Rabbi on Jewish Law, Sabbath and War
Rabbi Shmuel Eliyahu, the chief rabbi of Tzfat, spoke to Arutz Sheva on Friday about the relevant halacha (Jewish law) for observing the Sabbath during the ongoing rocket assault from Gaza.
He noted that during a time of war, Jews say the prayer, “Give thanks to G-d because his kindness is forever,” omitting the words “because it is good” that are usually said. “Why not say ‘because it is good’? Because it isn’t good.”
“We do our task because we have no choice, but it’s important to know that we do not love war,” he explained. “We want peace. But now, when we need to fight against villains like those in the Gaza strip, it is a positive commandment to fight them.”
Reservists who think they may be called to service should prepare a bag with the things they need before the Sabbath, including items not used on the Sabbath such as a mobile phone, Rabbi Eliyahu said.
Soldiers who have been called to service should do whatever they are asked to do in order to prepare. “Checking ammunition, [shooting on the] firing range – everything is allowed, even though he is not certain that his unit will go into Gaza,” the rabbi said.
“During the battle itself one must fight bravely with no mercy for the cruel, because those who are merciful to the cruel are ultimately cruel to the merciful,” he added.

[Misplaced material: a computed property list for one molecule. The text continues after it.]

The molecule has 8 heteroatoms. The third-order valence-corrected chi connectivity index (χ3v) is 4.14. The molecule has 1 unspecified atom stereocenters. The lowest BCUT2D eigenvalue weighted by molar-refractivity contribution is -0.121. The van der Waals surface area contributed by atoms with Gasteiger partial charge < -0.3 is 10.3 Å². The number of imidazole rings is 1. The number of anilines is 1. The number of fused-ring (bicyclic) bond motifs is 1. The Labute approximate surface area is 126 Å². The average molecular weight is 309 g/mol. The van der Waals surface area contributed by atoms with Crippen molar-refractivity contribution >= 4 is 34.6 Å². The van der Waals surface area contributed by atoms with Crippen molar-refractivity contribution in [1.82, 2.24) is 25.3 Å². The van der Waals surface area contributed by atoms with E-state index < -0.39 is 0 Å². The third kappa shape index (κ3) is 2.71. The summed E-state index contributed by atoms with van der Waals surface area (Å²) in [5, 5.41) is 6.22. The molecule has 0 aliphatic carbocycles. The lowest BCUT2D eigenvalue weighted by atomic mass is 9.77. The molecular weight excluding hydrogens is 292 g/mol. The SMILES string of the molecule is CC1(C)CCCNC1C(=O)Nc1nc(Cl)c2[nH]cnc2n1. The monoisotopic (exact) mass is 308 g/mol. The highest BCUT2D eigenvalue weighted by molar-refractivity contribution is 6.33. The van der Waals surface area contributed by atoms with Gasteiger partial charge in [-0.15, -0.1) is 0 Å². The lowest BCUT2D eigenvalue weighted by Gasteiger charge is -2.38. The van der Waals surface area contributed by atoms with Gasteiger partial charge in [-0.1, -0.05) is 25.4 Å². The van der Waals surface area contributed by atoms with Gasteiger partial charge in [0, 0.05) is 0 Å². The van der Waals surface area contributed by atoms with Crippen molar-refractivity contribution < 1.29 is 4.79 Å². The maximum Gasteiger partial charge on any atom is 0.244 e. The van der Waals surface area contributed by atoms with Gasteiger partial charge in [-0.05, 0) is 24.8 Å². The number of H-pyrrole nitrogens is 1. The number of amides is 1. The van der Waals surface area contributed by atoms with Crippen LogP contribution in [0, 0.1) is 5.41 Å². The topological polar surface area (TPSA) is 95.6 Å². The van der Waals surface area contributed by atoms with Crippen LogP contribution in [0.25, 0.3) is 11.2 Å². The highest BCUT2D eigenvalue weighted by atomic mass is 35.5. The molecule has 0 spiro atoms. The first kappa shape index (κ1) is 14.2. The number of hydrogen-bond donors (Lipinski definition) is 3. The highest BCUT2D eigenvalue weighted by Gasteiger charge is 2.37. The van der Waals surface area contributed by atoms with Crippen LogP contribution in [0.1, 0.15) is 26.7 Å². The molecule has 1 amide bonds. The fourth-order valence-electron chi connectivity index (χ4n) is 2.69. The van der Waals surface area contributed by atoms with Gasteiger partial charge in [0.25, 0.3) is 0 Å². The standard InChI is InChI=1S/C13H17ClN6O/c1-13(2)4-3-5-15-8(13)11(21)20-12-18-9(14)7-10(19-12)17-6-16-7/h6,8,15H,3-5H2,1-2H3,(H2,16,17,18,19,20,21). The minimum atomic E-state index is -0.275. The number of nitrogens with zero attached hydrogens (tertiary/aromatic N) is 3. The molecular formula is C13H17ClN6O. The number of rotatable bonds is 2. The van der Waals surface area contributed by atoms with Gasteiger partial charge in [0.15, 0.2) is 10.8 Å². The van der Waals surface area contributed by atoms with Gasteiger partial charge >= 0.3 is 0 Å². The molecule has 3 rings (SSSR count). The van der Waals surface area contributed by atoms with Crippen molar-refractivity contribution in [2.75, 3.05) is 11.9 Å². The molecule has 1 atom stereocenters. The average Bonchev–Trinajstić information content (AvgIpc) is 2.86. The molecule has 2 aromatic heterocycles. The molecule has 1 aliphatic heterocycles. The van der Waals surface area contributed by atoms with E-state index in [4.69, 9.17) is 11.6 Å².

Civilians living in southern and central Israel should set their radio to the quiet channel before the Sabbath begins, he said. Those in the north should not turn on the radio, even to the quiet channel.
“In general, one should continue life as usual – go to synagogue, etc,” Rabbi Eliyahu said. “If there is a rocket alarm one must take cover, even during the Amidah prayer. But in that case, stop praying, but silently, no talking. When the incident ends, return to the same place and continue from where you stopped.”
Everything needed in case of rocket alarms should be prepared in advance, he noted. If a family forgot to prepare a light for the reinforced room and must take shelter during the Sabbath, and children are crying because they are afraid in the dark, a child may turn the light on, he said.
Rabbi Eliyahu concluded with good wishes for the nation. “May G-d watch over and protect and save and take mercy on all of his sons and daughters, on the people of Israel, on all the soldiers. May He give wisdom and knowledge to the commanders to make the right decisions, courage to our leaders to protect the people of Israel without fearing the nations of the world at all,” he said.